(iii) The Rozvi Kingdom is essentially a Karanga Legacy although the Kalanga existed as its subjects. Moyo's predicament is that the territory (Matabeleland and the Ndebele-speaking districts in Midlands) being claimed by the Royal Crown Council (RCC) for the Ndebele Kingdom's jurisdiction is predominantly Ndebele speaking. There you have a kingdom with the majority of people united by a common language and culture. In his Rozvi Kingdom, will Moyo impose a Karanga speaking Kingdom among Ndebele speakers when he does not even speak that language himself? Moyo's plans to involve Masvingo and Mashonaland provinces to decide who should be the King of Matabeleland is dangerously misguided. There is no doubt that that would be doubly-insulting the people of Matabeleland whose very basis for reviving their Mornach is to escape a bombardment and siege by the Karanga and other Shona ethnic groups who wield political power at the exclusion of the Kalanga and other Ndebele people. Whilst the title 'Mambo' is a Shona/Kalanga term for kings many people even among the Kalanga themselves would cringe to the idea of a "mambo" in Matabeleland calling the the shots from Bulawayo as that negates the very essence of Ndebele cultural assertiveness in a region where Shona dominance is felt right up to the bone marrow. Mike Moyo's roping in of an oppressive constituency outside the region would anger even the Kalanga in Plumtree and Nambya in Hwange who have historically stood with the Ndebele. It actually blocks the only outlet for the people of Matabeleland to express themselves through culture. People around Njelele bitterly complain about hordes of people from Masvingo and other places outside Matabeleland who come to the shrine every year to desecrate it. Spiting Ndebeles to please the system will badly hurt the cultural fibre of the region which has stood the test of time. It means that in addition to the highly Shonaslised political platform the Anti-Ndebele Grand Plan will now receive a timely boost from a cultural front to totally obliterate Ndebele-Kalanga cultural survival.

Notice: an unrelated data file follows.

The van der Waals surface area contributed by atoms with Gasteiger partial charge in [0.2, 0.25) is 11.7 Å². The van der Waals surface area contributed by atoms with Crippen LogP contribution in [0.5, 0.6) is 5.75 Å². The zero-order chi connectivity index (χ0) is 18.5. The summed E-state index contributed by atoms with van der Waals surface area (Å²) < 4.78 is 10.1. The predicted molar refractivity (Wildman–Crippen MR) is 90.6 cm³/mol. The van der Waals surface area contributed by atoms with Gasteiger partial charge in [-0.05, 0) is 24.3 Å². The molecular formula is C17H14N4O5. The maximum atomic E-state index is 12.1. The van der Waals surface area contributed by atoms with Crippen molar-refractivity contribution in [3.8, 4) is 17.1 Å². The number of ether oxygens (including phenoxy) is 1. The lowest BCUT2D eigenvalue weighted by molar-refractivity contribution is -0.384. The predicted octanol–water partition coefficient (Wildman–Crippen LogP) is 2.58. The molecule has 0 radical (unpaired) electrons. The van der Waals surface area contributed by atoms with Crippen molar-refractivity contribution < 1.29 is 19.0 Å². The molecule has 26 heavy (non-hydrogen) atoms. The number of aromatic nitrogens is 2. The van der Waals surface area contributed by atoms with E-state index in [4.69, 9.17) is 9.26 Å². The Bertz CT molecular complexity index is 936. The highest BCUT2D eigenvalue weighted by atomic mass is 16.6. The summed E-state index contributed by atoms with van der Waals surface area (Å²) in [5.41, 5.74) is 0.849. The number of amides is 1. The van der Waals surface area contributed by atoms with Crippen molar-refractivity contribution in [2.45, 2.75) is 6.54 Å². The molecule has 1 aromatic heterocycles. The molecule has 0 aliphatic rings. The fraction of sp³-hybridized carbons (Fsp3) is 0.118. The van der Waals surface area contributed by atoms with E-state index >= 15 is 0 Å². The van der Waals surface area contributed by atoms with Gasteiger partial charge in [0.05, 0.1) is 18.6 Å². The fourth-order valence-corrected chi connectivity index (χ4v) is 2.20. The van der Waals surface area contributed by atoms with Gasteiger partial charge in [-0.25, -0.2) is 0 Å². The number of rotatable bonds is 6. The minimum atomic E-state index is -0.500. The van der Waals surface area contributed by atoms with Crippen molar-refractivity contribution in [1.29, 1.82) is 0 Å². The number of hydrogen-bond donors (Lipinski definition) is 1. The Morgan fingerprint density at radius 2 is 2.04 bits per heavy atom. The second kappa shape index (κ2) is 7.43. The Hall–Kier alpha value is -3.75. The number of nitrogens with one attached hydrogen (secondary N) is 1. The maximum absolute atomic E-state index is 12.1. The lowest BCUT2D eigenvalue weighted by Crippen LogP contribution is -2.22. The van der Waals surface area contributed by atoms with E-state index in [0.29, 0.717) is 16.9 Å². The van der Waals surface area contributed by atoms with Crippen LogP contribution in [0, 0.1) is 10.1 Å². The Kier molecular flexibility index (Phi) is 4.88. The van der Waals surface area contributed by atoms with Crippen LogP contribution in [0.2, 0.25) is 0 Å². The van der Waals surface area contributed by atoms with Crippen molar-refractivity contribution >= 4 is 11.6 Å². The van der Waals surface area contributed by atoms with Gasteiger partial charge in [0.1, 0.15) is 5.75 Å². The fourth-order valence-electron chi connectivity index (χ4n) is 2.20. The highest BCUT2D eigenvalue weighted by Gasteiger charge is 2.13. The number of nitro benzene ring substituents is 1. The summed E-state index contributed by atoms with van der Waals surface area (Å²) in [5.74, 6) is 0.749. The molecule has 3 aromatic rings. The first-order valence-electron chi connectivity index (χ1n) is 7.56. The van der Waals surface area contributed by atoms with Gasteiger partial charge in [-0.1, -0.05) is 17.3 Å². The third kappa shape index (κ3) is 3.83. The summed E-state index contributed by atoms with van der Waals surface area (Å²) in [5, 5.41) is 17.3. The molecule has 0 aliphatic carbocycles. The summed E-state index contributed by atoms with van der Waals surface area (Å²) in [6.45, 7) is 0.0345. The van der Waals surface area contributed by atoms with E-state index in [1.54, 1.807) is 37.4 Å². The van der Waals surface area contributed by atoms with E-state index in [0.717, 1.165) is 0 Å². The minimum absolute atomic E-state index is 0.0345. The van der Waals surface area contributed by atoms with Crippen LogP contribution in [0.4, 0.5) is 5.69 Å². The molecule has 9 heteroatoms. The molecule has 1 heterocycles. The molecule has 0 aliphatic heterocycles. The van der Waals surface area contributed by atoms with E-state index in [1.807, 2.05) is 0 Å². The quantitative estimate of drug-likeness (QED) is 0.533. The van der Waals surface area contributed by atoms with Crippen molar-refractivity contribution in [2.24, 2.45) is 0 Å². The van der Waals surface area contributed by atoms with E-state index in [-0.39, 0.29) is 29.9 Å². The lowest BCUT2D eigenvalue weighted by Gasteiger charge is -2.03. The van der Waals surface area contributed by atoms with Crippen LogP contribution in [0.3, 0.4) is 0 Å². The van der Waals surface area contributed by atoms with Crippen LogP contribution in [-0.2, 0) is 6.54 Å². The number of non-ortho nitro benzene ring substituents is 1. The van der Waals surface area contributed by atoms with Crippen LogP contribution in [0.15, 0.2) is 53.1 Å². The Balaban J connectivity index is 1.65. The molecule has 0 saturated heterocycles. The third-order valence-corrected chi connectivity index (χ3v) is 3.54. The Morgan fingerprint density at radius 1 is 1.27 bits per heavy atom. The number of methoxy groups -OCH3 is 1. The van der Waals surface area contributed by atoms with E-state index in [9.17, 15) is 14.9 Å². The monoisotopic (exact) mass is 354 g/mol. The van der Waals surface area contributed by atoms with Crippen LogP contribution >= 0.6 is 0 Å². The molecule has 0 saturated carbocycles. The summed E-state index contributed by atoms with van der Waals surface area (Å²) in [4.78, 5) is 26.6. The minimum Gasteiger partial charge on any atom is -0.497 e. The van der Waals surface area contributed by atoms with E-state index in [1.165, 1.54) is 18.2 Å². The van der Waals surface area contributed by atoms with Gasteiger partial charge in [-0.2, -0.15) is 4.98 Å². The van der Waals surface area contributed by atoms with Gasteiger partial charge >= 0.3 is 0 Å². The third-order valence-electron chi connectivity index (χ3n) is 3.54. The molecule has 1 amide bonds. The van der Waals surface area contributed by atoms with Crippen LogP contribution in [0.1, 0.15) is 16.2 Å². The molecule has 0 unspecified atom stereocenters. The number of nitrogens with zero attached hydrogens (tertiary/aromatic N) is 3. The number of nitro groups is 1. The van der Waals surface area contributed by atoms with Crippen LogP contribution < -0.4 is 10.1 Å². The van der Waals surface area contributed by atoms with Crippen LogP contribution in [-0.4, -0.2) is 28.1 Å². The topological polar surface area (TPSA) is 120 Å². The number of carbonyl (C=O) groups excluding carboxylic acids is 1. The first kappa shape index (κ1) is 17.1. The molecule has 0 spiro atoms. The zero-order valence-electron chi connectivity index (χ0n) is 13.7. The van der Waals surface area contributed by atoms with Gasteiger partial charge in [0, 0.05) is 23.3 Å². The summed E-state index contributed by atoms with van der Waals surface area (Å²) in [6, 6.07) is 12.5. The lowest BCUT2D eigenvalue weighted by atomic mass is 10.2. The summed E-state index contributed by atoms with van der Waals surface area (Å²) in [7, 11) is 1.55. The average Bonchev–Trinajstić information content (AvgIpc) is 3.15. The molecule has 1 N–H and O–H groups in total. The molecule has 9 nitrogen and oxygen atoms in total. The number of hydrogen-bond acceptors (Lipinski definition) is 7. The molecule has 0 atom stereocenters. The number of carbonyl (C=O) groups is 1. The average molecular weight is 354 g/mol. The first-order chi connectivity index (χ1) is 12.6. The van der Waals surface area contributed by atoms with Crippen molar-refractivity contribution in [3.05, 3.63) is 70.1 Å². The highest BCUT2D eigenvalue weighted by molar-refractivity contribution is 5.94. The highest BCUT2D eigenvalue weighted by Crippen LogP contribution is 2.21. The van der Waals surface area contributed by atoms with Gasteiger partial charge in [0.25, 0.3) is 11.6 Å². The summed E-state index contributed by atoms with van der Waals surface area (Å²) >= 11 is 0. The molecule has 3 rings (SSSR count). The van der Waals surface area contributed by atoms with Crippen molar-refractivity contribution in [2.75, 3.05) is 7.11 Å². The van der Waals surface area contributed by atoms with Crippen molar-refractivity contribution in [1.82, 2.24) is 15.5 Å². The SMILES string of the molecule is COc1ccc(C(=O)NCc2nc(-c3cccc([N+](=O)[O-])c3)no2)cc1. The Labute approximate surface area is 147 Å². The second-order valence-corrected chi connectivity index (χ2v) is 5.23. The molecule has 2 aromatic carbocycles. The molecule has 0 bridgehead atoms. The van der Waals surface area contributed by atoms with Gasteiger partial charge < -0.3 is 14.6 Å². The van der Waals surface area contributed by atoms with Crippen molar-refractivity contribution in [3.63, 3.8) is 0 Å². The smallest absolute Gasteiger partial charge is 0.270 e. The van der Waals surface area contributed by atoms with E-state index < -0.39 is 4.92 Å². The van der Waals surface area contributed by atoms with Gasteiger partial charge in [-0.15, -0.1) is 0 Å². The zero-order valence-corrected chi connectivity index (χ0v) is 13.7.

(iv) Whilst the Kalanga are an independent language group in Matabeleland it is however fully integrated to Ndebelehood to such an extent that some of us get confused when an attempt is made to draw a distinction between us and our Kalanga relatives in spite of the language differences. Mike Moyo's profiling of some Ndebele surnames as Rozvi chiefs and izinyanga is highly divisive as it sets the stage for a hutufication of Matabeleland. I do not see the people permitting him to devide them on such artificial grounds.